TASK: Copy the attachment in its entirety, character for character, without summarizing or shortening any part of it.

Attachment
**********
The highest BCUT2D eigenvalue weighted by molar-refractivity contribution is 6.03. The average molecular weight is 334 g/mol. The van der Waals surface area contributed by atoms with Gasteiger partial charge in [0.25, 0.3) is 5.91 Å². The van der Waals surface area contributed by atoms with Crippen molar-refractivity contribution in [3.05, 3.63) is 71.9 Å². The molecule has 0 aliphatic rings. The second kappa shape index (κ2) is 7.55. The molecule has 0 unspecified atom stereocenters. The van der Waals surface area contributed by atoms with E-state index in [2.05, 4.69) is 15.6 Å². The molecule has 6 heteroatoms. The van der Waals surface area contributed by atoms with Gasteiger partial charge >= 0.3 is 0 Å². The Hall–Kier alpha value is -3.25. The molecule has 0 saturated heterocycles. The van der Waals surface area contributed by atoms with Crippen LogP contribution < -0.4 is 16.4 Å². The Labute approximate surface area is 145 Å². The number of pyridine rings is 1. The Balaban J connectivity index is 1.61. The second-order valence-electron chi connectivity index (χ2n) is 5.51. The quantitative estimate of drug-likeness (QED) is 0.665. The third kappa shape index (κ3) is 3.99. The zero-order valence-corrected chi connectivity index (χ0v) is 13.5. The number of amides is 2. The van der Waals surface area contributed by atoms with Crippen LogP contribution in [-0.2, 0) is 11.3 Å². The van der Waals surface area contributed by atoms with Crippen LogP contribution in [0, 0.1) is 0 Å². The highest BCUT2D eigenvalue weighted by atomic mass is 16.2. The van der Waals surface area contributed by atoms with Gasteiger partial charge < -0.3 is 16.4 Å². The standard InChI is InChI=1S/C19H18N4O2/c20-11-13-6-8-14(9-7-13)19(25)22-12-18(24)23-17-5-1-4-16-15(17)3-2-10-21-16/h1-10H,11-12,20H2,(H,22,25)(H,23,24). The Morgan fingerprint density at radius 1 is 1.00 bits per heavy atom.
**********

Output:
The highest BCUT2D eigenvalue weighted by molar-refractivity contribution is 6.03. The average molecular weight is 334 g/mol. The van der Waals surface area contributed by atoms with Gasteiger partial charge in [0.25, 0.3) is 5.91 Å². The van der Waals surface area contributed by atoms with Crippen molar-refractivity contribution in [3.05, 3.63) is 71.9 Å². The molecule has 0 aliphatic rings. The second kappa shape index (κ2) is 7.55. The molecule has 0 unspecified atom stereocenters. The van der Waals surface area contributed by atoms with E-state index in [2.05, 4.69) is 15.6 Å². The molecule has 6 heteroatoms. The van der Waals surface area contributed by atoms with Gasteiger partial charge >= 0.3 is 0 Å². The Hall–Kier alpha value is -3.25. The molecule has 0 saturated heterocycles. The van der Waals surface area contributed by atoms with Crippen LogP contribution < -0.4 is 16.4 Å². The Labute approximate surface area is 145 Å². The number of pyridine rings is 1. The Balaban J connectivity index is 1.61. The second-order valence-electron chi connectivity index (χ2n) is 5.51. The quantitative estimate of drug-likeness (QED) is 0.665. The third kappa shape index (κ3) is 3.99. The zero-order valence-corrected chi connectivity index (χ0v) is 13.5. The number of amides is 2. The van der Waals surface area contributed by atoms with Crippen LogP contribution in [-0.2, 0) is 11.3 Å². The van der Waals surface area contributed by atoms with Crippen LogP contribution in [0, 0.1) is 0 Å². The highest BCUT2D eigenvalue weighted by atomic mass is 16.2. The van der Waals surface area contributed by atoms with Gasteiger partial charge < -0.3 is 16.4 Å². The standard InChI is InChI=1S/C19H18N4O2/c20-11-13-6-8-14(9-7-13)19(25)22-12-18(24)23-17-5-1-4-16-15(17)3-2-10-21-16/h1-10H,11-12,20H2,(H,22,25)(H,23,24). The Morgan fingerprint density at radius 1 is 1.00 bits per heavy atom.